Finding hope in times of despair

Here I am, always last minute, writing this the night before. Which happens to be election day, and also my 36th birthday. I will try not to talk about politics, as hard as that is right now. I will talk about parenting, and hope, in times of despair.

I have parented in times of despair before. It is very, very difficult to give energy to another human being when all you can think of is how sad and screwed up things are. How hopeless you are. What do I do when I feel hopeless? Honestly, I usually drink, and get frustrated, and yell more than usual. Have a shorter fuse. Right now? I am scared. I am scared for my community and my neighbors and raising my child in a country that is so divided. Has always been divided. But is now clearly divided. I am scared for my Latinx friends and my undocumented friends and my Muslim friends. And for my son, even, who despite certain privileges, is part of an intercultural queer cross-border family. I am scared for the larger community of folks that has become my family and my community.

And so. I dig in. I remember that I never really believed that change would come from up above, anyway. I remember that my community and my people ARE the changemakers. And for that I am thankful.

I am grateful to live in a community of people who give me hope and keep me moving. They keep me fed if I need sustenance, and they make me coffee if I need to get up in the morning. They give me hugs, and let me cry, and let me scream at them, and let me hit rock bottom, and help me get back up again.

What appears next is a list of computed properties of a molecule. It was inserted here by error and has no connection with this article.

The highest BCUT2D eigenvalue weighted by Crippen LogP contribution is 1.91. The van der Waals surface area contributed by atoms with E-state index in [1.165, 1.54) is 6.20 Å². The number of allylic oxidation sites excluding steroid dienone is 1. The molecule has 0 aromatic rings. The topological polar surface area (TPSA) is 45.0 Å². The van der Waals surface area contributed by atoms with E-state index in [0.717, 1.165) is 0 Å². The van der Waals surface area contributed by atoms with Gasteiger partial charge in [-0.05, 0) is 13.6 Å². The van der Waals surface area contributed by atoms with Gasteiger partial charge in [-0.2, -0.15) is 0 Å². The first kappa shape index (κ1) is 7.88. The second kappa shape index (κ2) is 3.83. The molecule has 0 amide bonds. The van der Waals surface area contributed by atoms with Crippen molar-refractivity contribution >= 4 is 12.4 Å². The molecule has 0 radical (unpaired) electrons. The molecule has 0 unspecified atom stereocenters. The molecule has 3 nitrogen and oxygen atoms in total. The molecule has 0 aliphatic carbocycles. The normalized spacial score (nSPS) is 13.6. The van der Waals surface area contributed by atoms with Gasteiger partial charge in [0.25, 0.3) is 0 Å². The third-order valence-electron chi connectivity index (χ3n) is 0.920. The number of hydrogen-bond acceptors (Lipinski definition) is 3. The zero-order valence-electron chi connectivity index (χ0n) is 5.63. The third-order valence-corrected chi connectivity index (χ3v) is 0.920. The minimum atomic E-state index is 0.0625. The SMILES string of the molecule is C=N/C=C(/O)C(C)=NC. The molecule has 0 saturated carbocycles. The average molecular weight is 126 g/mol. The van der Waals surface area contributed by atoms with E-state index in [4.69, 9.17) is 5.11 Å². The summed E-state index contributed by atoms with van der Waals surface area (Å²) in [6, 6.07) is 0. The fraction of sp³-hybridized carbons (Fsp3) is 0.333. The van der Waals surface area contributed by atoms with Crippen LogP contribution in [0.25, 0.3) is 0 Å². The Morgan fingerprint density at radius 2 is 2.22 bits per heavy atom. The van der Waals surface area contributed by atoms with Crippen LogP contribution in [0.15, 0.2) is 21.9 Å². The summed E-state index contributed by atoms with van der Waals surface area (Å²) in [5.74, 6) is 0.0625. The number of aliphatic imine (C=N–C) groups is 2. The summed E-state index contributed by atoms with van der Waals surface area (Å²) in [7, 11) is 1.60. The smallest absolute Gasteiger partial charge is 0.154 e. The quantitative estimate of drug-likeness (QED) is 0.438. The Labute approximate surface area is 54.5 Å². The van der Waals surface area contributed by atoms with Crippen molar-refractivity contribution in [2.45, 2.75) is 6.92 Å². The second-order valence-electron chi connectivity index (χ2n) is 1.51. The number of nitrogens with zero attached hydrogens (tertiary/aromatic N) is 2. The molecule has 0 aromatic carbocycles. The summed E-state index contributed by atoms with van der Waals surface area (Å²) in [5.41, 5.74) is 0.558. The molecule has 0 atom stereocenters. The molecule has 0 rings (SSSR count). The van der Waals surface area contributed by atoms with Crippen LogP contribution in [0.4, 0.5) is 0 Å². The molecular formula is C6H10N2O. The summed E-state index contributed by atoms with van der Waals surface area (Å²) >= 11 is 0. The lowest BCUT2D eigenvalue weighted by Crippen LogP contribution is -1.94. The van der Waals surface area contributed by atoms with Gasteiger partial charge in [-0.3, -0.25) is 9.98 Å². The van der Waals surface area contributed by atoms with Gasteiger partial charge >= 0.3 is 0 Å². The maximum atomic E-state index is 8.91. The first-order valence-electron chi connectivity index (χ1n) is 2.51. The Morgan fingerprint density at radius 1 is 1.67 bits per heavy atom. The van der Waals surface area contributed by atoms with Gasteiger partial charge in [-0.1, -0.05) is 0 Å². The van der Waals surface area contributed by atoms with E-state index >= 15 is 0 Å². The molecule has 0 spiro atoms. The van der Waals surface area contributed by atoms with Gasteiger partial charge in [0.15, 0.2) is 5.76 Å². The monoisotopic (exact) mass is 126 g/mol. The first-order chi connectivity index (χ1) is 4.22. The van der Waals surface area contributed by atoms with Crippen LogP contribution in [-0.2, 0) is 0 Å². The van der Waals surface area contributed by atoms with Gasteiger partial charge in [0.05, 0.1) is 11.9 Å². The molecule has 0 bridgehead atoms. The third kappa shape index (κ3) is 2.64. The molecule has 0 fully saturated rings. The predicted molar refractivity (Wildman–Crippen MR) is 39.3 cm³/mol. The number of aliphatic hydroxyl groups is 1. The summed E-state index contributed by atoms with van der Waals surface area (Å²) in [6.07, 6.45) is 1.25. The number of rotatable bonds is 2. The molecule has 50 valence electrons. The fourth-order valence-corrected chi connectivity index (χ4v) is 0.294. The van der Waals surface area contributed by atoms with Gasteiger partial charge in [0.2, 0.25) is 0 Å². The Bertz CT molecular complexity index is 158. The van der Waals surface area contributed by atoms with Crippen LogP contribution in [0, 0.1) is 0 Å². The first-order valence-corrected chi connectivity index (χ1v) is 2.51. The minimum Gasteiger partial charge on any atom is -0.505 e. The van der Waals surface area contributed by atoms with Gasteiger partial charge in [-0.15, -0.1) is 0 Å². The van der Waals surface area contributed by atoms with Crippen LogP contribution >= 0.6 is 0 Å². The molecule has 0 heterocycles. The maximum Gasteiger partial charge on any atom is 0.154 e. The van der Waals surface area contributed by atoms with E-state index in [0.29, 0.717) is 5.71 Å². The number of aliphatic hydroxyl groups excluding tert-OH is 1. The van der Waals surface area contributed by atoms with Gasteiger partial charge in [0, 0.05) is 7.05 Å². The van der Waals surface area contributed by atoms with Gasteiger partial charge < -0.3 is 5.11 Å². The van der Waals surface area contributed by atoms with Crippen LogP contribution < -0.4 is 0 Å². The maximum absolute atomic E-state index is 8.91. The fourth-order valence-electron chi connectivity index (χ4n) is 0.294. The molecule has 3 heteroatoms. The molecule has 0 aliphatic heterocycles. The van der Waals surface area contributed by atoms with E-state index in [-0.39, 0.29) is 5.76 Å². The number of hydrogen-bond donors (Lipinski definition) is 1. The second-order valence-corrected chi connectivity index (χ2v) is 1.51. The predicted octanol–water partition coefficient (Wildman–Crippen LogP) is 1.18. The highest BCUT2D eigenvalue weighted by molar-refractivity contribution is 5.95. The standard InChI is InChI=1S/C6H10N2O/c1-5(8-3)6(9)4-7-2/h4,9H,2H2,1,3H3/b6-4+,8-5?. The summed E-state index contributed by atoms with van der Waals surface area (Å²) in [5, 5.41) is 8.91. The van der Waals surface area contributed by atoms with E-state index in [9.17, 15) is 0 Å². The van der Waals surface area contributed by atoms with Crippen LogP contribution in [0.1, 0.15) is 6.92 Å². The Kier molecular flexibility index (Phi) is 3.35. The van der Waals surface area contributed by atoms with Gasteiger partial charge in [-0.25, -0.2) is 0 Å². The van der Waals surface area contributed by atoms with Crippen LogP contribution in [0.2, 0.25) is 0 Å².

I am thankful to have a job that not only sustains me but surrounds me with people who inspire me every day. People who have lived through wars, and violence, and racial and cultural hatred, and who have time and again risen up. And continue to rise up. And will continue to rise up. They are the reason I will wake up in the morning. Have my coffee. And keep walking.

I am thankful to have my son and my partner, who allow me to feel deeply, and who feel deeply themselves, and cry, and love, and give me hope.

I know change can be small, and moves from the ground up. I know that I can only protect my son so much from this strange cruel world, but I can continue to give him the community, and the family, and the love that I have known and will continue to know. And that gives me the will to wake up, and continue to be his mama, in the only way I know how.

Photo Credit M.E. Smith

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